Sex Education Goes Online to Reach Teens
January 25, 2008
More than 300 people gathered this week in San Francisco for the SexTech conference. Organizers staged the meeting to explore how the technology popular with today's teens -- such as social networking sites, video games, and text messaging -- can be used to convey facts about sex and health.
Young people are "looking for information on sex online and on their cell phones, so let's make it available to them in a legitimate way," said Deb Levine, executive director of Oakland's Internet Sexuality Information Services (ISIS), which organized the meeting. Among projects under discussion:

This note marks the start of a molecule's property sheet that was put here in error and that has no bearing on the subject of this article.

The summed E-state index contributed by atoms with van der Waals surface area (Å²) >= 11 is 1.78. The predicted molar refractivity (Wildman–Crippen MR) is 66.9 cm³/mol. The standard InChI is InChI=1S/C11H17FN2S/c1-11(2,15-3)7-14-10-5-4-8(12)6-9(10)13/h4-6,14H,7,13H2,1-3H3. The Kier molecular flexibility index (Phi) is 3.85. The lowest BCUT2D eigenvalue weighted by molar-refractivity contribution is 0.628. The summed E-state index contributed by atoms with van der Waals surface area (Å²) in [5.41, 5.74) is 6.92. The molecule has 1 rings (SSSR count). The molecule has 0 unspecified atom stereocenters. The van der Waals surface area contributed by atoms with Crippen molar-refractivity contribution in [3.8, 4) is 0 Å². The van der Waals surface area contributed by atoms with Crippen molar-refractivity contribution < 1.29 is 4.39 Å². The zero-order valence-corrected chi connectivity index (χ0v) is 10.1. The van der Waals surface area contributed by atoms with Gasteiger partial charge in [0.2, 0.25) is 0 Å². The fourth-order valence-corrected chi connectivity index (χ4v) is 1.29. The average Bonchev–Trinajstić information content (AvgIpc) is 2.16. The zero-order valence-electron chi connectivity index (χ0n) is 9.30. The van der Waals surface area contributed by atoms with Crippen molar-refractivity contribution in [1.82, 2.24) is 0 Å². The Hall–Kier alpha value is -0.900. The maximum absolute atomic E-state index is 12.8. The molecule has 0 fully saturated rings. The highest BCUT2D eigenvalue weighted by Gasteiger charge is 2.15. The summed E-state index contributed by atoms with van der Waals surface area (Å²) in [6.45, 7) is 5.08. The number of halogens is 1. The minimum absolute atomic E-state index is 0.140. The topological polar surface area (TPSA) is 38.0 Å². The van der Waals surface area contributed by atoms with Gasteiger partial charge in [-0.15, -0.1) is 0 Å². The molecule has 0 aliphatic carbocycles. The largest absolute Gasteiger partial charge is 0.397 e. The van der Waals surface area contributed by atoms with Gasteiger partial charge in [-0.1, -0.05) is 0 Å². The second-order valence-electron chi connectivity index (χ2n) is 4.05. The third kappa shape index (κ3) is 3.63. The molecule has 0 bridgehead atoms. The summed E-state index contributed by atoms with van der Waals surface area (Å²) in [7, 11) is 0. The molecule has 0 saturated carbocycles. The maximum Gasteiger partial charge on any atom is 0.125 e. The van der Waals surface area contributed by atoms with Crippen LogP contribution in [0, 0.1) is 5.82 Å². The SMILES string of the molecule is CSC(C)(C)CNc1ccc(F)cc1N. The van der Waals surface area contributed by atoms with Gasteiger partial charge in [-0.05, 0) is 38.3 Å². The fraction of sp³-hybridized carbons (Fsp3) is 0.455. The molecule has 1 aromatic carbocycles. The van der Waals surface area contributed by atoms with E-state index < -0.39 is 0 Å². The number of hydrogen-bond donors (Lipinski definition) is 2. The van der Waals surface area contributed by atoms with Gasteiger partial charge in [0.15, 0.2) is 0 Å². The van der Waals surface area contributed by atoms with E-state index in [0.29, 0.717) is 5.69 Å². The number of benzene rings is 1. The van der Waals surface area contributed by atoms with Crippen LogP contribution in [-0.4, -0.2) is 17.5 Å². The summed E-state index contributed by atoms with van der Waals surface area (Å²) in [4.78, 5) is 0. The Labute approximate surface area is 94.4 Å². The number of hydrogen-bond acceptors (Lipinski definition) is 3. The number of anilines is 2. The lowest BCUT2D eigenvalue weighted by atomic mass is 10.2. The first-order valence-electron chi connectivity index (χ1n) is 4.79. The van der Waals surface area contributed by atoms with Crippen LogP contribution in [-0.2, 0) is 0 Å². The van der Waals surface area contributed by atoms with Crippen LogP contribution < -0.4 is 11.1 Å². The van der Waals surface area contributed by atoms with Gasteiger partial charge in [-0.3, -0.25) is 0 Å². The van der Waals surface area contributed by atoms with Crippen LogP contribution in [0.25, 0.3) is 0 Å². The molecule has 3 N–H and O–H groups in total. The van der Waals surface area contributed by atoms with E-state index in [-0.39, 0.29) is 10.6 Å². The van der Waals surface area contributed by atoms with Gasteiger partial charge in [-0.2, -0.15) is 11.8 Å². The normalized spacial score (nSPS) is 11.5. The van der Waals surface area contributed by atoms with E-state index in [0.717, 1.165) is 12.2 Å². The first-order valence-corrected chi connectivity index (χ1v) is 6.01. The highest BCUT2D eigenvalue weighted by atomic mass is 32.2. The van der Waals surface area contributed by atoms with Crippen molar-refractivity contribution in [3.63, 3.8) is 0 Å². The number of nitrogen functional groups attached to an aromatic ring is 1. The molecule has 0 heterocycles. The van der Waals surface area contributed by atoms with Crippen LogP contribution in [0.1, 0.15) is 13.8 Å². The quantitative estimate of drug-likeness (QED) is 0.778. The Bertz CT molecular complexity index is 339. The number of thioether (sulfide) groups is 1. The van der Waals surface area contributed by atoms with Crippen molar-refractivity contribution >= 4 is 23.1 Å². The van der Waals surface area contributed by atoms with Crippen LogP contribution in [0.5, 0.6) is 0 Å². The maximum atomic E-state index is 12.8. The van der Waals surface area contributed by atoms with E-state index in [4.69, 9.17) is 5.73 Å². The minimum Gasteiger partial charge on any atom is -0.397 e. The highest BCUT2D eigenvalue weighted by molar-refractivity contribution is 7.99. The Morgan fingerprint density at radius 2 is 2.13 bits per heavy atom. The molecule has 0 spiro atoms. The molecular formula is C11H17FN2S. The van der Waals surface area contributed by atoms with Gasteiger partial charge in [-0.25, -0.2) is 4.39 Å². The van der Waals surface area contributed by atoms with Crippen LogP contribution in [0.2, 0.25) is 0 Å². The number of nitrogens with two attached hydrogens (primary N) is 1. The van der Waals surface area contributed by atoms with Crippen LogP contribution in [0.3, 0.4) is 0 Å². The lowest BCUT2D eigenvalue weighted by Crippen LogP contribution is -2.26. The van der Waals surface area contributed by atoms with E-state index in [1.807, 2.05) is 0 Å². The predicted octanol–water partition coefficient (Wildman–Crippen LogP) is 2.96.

"There are important issues of privacy that technology can overcome," said Dr. Jeffrey Klausner, director of the San Francisco Department of Health's STD Prevention and Control division. "People can access information privately and remain anonymous."
But in addition to opportunities, those in attendance acknowledged persistent challenges, such as retaining funding for often-controversial sex education projects, and the difficulty of keeping current with continually evolving technology.
San Francisco Chronicle
01.24.2008; Ellen Lee
This article was provided by U.S. Centers for Disease Control and Prevention. It is a part of the publication CDC HIV/Hepatitis/STD/TB Prevention News Update. Visit the CDC's website to find out more about their activities, publications and services.